Conditions for detainees at the US military jail at Guantanamo Bay are deteriorating, with the majority held in solitary confinement, a report says.Amnesty International said the often harsh and inhumane conditions at the camp were "pushing people to the edge".
It called for the facility to be closed and for plans for "unfair" military commission trials to be abandoned.
Many of the 385 inmates have been held for five years or more, unable to mount a legal challenge to their detention.
"While the United States has an obligation to protect its citizens... that does not relieve the United States from its responsibilities to comply with human rights," the report said.
"Statements by the Bush administration that these men are 'enemy combatants,' 'terrorists' or 'very bad people' do not justify the complete lack of due process rights," the group said.
Amnesty reiterated its call for detainees at the prison camp in Cuba - many of whom are suspected Taleban and al-Qaeda fighters - to be released or charged and sent to trial.
'Already in despair'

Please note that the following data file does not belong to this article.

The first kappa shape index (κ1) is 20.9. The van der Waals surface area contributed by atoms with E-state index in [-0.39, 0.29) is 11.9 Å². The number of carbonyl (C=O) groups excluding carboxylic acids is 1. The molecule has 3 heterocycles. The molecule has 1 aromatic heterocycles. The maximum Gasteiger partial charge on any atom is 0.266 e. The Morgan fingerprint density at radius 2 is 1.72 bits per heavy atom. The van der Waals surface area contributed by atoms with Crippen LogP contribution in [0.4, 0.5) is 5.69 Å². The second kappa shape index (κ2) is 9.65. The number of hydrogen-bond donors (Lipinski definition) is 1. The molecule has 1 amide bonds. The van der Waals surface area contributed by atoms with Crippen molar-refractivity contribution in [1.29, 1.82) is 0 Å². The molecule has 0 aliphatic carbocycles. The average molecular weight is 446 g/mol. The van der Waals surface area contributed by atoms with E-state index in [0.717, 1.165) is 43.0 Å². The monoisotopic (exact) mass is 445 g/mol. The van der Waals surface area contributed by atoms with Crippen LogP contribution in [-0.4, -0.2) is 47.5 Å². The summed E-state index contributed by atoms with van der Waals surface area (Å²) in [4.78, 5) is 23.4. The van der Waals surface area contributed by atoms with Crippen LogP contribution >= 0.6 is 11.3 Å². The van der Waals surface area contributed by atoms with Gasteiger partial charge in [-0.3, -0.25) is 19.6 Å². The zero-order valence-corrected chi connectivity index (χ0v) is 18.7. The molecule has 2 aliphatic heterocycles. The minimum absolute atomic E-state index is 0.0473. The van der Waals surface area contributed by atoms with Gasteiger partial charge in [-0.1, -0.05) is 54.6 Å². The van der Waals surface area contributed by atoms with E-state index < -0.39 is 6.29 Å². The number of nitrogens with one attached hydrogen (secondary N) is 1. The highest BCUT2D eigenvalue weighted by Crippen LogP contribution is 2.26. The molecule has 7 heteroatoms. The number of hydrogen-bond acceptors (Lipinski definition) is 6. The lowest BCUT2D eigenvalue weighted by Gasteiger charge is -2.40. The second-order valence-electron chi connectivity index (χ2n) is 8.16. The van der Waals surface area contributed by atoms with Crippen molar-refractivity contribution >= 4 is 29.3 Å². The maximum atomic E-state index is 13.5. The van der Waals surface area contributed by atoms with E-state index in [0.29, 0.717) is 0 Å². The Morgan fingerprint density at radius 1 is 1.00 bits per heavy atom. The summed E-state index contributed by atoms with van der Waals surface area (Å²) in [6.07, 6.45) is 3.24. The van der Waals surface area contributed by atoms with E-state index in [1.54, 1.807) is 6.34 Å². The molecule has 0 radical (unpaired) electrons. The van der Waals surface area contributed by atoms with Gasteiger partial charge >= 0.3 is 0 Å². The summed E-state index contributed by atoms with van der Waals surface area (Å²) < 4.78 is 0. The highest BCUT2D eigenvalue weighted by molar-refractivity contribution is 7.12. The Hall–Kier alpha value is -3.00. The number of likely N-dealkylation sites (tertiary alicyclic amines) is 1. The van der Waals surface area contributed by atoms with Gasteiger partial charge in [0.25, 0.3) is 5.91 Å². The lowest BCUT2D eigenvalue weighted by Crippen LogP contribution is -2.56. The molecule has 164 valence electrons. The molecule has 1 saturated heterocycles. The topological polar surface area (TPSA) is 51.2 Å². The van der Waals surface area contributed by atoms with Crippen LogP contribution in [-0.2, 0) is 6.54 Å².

The report, published on Thursday, said about 300 detainees are now being held at a new facility - known as Camp 5, Camp 6 and Camp Echo - comparable to "super-max" high security units in the US.
The group said the facility had "created even harsher and apparently more permanent conditions of extreme isolation and sensory deprivation".
It said the detainees were reportedly confined to windowless cells for 22 hours a day, only allowed to exercise at night and could go for days without seeing daylight.
The organisation's UK director, Kate Allen, described the process at Guantanamo as "a travesty of justice".
"With many prisoners already in despair at being held in indefinite detention... some are dangerously close to full-blown mental and physical breakdown.
"The US authorities should immediately stop pushing people to the edge with extreme isolation techniques and allow proper access for independent medical experts and human rights groups."
The provision that stripped detainees of their right to mount a legal challenge to their confinement was upheld by a US federal appeals court in Washington in February.
Pushing the anti-terror legislation through Congress last year, Mr Bush said he needed the new law to bring terror suspects to justice.
It allows for the indefinite detention of people as "enemy combatants".
The US has said it plans to use the military tribunal system to prosecute about 80 of 385 prisoners remaining at the camp.
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